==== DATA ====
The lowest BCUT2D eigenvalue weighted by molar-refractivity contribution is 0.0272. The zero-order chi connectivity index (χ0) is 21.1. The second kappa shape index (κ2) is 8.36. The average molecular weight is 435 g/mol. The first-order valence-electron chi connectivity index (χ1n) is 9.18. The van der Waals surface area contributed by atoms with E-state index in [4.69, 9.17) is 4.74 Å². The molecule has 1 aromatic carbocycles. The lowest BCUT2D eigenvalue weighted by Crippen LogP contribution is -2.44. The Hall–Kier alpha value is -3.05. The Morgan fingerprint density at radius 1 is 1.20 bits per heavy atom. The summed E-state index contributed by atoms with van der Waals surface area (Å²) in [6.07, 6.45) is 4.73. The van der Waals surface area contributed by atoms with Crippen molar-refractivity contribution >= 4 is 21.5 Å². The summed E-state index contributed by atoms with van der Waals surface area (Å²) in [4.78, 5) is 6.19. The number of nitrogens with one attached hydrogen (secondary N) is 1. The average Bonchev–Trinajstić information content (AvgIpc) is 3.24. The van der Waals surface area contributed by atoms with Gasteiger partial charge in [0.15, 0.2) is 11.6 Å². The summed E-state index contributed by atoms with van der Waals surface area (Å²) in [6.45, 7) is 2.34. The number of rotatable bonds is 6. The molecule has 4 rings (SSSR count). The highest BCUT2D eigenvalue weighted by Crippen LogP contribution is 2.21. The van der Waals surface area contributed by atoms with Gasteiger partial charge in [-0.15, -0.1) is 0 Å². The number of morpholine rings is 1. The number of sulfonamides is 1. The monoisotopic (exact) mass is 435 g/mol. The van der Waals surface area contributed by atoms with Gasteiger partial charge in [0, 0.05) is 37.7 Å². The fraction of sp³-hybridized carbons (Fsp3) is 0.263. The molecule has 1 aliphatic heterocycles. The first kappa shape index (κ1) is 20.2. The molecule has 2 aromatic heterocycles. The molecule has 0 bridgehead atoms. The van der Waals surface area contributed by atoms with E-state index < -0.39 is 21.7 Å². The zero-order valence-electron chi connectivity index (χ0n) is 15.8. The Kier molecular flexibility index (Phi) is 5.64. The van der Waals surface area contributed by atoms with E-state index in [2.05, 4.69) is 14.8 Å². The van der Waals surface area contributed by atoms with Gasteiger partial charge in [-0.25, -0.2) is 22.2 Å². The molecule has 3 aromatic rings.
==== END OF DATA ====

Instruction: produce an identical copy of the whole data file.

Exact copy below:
The lowest BCUT2D eigenvalue weighted by molar-refractivity contribution is 0.0272. The zero-order chi connectivity index (χ0) is 21.1. The second kappa shape index (κ2) is 8.36. The average molecular weight is 435 g/mol. The first-order valence-electron chi connectivity index (χ1n) is 9.18. The van der Waals surface area contributed by atoms with E-state index in [4.69, 9.17) is 4.74 Å². The molecule has 1 aromatic carbocycles. The lowest BCUT2D eigenvalue weighted by Crippen LogP contribution is -2.44. The Hall–Kier alpha value is -3.05. The Morgan fingerprint density at radius 1 is 1.20 bits per heavy atom. The summed E-state index contributed by atoms with van der Waals surface area (Å²) in [6.07, 6.45) is 4.73. The van der Waals surface area contributed by atoms with Crippen molar-refractivity contribution >= 4 is 21.5 Å². The summed E-state index contributed by atoms with van der Waals surface area (Å²) in [4.78, 5) is 6.19. The number of nitrogens with one attached hydrogen (secondary N) is 1. The average Bonchev–Trinajstić information content (AvgIpc) is 3.24. The van der Waals surface area contributed by atoms with Gasteiger partial charge in [0.15, 0.2) is 11.6 Å². The summed E-state index contributed by atoms with van der Waals surface area (Å²) in [6.45, 7) is 2.34. The number of rotatable bonds is 6. The molecule has 4 rings (SSSR count). The highest BCUT2D eigenvalue weighted by Crippen LogP contribution is 2.21. The van der Waals surface area contributed by atoms with Gasteiger partial charge in [-0.15, -0.1) is 0 Å². The number of morpholine rings is 1. The number of sulfonamides is 1. The monoisotopic (exact) mass is 435 g/mol. The van der Waals surface area contributed by atoms with Gasteiger partial charge in [0, 0.05) is 37.7 Å². The fraction of sp³-hybridized carbons (Fsp3) is 0.263. The molecule has 1 aliphatic heterocycles. The first kappa shape index (κ1) is 20.2. The molecule has 2 aromatic heterocycles. The molecule has 0 bridgehead atoms. The van der Waals surface area contributed by atoms with E-state index < -0.39 is 21.7 Å². The zero-order valence-electron chi connectivity index (χ0n) is 15.8. The Kier molecular flexibility index (Phi) is 5.64. The van der Waals surface area contributed by atoms with E-state index in [2.05, 4.69) is 14.8 Å². The van der Waals surface area contributed by atoms with Gasteiger partial charge in [-0.25, -0.2) is 22.2 Å². The molecule has 3 aromatic rings.